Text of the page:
VerizonCm 37.23 +.51 WmsPrs 54.18
ViacomB 51.00 +.47 WmsSon 36.49
VimpelCm 12.76 -.09 Winnbgo 9.66
Visa 84.26 -2.31 WiscEns 31.35
Vishaylnt 15.04 +.12 WTIndia 23.94
VMware 100.23 +3.41 Worgth 23.10
Vonage 4.41 -.21 Wyndham 33.65
Vornado 93.18 -.05 XL Grpm 23.65
VulcanM 38.53 XLGrp 21.98
WGL Hold 38.49 +.10 XcelEngy 24.30
Wabash 9.37 +.31 Xerox 10.41
WaddellR 36.35 +.48 Yamanag 11.63
WalMart 53.14 +.50 YingliGrn 9.21
Walgrn 42.46 +.70 Youku n 34.35
WsteMInc 37.27 +.22 YumBmnds 55.24
Weathflnfi 18.75 +.27 ZweigTI 3.39


Thursday's gains came
after Greek lawmakers
passed a cost-cutting bill
that had to be approved be-
fore international lenders
would release $17 billion in
rescue funds to Greece. The
country needs the money to
avoid defaulting on its debt.
A default by Greece could
disrupt financial markets
and lead to a widespread
European financial crisis.

Traders were also reas-
sured by encouraging sig-
nals about the U.S. economy
A trade group reported that
manufacturing in Chicago
sped up unexpectedly in
June. Analysts had forecast
a decline. Earlier in the
week, Nike Inc. reported
earnings that were better
than analysts had predicted.
That led many investors to
believe that high gas prices
haven't stopped consumers
from spending on non-ne-
cessities.

The Dow rose 152.92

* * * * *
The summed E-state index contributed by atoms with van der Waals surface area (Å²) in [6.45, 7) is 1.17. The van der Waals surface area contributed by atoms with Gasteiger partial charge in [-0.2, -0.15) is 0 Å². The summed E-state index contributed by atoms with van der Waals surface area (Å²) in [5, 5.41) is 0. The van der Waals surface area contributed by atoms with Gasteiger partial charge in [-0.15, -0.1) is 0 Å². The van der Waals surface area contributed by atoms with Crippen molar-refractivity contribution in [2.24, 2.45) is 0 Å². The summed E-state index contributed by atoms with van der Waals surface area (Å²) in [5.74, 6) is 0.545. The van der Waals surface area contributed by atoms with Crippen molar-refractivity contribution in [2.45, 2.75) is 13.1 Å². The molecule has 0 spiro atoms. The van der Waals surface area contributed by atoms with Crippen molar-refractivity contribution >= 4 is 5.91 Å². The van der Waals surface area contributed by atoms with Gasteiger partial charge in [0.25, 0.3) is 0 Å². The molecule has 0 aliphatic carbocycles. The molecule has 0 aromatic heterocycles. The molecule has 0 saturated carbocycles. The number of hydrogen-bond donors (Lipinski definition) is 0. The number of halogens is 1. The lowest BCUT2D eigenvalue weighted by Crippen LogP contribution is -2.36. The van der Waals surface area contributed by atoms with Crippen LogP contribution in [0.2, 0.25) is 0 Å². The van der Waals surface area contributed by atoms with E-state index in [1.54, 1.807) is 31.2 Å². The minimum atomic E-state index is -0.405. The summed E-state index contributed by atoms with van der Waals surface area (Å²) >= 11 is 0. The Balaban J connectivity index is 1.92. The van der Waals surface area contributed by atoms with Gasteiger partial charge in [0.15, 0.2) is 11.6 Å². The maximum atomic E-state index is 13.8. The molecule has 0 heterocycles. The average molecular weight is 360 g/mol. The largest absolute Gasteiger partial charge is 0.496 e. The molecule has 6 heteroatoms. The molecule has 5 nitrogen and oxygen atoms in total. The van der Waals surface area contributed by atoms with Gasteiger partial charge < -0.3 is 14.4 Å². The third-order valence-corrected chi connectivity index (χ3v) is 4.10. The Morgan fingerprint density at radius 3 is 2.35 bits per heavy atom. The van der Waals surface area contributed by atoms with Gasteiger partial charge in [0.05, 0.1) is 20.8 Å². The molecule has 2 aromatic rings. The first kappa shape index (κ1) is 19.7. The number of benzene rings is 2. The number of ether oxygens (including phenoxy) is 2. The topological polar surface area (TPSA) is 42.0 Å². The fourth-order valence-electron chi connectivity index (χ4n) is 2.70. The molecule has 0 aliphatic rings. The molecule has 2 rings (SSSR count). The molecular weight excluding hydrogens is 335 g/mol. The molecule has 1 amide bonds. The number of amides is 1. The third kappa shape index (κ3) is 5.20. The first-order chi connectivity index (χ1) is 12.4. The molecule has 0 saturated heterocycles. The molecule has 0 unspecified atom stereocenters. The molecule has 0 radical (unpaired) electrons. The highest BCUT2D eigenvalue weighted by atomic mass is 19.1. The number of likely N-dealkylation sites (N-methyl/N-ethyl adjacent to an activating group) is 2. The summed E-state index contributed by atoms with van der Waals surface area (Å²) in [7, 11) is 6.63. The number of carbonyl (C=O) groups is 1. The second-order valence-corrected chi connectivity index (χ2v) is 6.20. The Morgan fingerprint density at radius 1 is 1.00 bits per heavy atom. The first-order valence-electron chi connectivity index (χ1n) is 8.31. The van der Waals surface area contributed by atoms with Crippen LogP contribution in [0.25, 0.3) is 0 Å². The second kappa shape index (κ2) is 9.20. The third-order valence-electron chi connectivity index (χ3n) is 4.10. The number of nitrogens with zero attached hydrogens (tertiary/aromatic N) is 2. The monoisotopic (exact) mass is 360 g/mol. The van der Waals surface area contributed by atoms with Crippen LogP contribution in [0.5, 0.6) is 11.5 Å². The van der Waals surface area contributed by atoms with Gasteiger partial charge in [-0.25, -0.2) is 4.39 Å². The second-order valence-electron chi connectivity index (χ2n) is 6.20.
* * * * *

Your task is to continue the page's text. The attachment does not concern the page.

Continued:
points, or 1.3 percent, to
12,414.34. The S&P 500
added 13.23, or 1 percent, to
1,320.64. The Nasdaq com-
posite gained 33.03, or 1.2
percent, to 2,773.52.

Three stocks rose for
every one that fell on the
New York Stock Exchange.
Volume was average at 3.8
billion shares.


AH

auto sales fell sharply in
May and that private com-
panies were hiring far fewer
people than expected.
The late surge was not
enough to turn the broader
stock market positive for the
month, but it brought the
Dow up 0.8 percent for the
quarter
The Standard and Poor's
500 index and Nasdaq com-
posite each lost about 0.3
percent for the month.


Dealerships spruce up:

Cappuccino while you wait?

DETROIT - Spending a Saturday afternoon
at the typical car dealership is not exactly pam-
pering yourself. Drab floors, battered furniture,
weak coffee in a paper cup. And that's before the
salesman abandons you for half an hour to
"check with my manager."
But Detroit automakers are finally stable after
their brush with death, and most dealers can af-
ford to spend a little money to spruce up the
showroom. So they're adding leather chairs, rich
oak walls, theatrical lighting - even hair salons.
The improvements can cost from $200,000 to
$15 million. But dealers say it's worth it because
people expect a more memorable, luxurious ex-
perience these days as they make one of the
biggest purchases of their lives.

Larger corn crop could slow

food inflation

ST. LOUIS - U.S. food prices may ease later